I knew nothing about Shu until it was teased as an upcoming #IGCParty event game. The colorful art and the fact it was described as a platformer had intrigued me heavily. I watched the trailer and saw how this purple cloud-like demon creature was trying to engulf the fleeing characters that inhabited the land. It looked very curious. So first, a quick Thank you to Coatsink and @IndieGamerChick for the copy. I appreciate it and I appreciate being one of the lucky ones to have gotten it for Switch. Nintendo is my main platform after all.
Ultimately I found myself being rather torn throughout my full play through of this game. There were plenty of details and moments where I was loving it one second and kind of loathing it the next. It has made for quite the challenge to express my feelings and experience with this game. To start things off, this game truly is a platformer. Excellent, right? I love platformers. In the last five years of logging all the games I’ve beaten, a whopping 25% of them have been a core platformer or at least half-platformer. I love the whole idea of running around a world, soaking in the sights, seeking out the hidden nooks and crannies, and collecting stuff. A nice story goes a long way too. Nothing too detailed is required but something to chew on. A motivation to move! Shu seems to find itself right in the middle of being really great and being rather bland. It does neither though and for perhaps lack of better phrasing that is ultimately okay. For every moment I wasn’t pleased about something, I was also joyed at an area. Ultimately the game is more fun than the opposite but this inconsistency weighs on the experience.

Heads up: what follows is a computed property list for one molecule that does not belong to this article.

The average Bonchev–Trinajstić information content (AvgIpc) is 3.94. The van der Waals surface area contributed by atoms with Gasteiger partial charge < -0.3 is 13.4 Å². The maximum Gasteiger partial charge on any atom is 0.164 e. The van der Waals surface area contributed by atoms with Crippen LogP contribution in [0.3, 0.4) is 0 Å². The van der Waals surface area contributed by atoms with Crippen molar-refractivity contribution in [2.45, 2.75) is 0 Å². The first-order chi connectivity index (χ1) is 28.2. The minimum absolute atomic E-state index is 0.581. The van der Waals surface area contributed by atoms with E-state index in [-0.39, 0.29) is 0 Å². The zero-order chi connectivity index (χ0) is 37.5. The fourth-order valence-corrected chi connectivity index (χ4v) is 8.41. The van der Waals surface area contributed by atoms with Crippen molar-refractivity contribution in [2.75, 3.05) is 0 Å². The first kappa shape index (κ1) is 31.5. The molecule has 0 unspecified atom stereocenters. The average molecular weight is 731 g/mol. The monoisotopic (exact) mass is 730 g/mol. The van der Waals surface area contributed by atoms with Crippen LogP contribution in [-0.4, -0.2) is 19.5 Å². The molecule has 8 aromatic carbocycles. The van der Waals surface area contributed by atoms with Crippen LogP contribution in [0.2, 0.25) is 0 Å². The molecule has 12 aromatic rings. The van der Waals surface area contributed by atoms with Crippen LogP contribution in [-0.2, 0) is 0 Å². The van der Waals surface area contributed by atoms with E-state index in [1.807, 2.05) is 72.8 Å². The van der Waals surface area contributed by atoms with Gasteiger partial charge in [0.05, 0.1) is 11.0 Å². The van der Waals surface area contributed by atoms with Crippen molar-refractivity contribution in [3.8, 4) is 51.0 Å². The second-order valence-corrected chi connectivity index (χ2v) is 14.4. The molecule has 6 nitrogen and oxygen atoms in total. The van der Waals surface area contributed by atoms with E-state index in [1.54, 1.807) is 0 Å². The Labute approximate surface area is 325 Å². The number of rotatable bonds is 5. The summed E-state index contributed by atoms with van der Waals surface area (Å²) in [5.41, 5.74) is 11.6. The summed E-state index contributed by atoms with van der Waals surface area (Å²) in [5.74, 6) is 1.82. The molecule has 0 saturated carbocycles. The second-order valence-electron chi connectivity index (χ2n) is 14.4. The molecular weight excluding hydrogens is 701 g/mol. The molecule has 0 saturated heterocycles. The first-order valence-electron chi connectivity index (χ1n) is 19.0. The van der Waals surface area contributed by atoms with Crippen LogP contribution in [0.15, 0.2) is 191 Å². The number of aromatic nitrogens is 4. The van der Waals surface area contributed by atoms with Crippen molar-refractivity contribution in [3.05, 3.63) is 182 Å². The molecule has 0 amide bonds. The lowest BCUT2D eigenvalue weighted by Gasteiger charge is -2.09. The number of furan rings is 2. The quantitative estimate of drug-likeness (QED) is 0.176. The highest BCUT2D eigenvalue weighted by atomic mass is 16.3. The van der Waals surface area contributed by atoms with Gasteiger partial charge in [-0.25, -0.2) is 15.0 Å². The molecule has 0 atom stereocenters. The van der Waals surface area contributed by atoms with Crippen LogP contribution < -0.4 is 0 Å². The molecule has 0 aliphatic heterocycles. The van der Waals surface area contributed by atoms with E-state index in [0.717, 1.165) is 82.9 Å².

The platforming is here. You’ve got the jumping, the running, the exploring. The stages do have different paths on occasion and some secrets to discover but it is a rather linear game overall. Then again, so was Super Mario Bros. and look how that turned out. This game even has some neat air currents that whisk you away on a quick and often-winding trajectory that makes you feel like a leaf in the breeze for just an ever so brief moment. Mario ain’t got nothin’ on that (or he didn’t in 1985 anyway). This platforming experience, while occasionally joyous, can sometimes feel like a chore due to some clunky controls. The main character never really feels tight. You can be running and jump and never really know where you’re going to land. You often utilize your floating-mechanic (the only mechanic you keep the whole game) and that usually helps but even while in that position you’ll find yourself able to sway left and right so easily that it makes some simple-looking areas weirdly frustrating. A majority of my lives lost were more about slightly slipping into an awkward hit-box and not actually due to some tough challenge that got the best of me. The platforming was also a little un-inspired initially. The game is designed to ramp up slowly across its many worlds and it really did take till the third area for me to feel like it was catching its groove. The stages were more visually interesting and the move set you could use were simply more fun.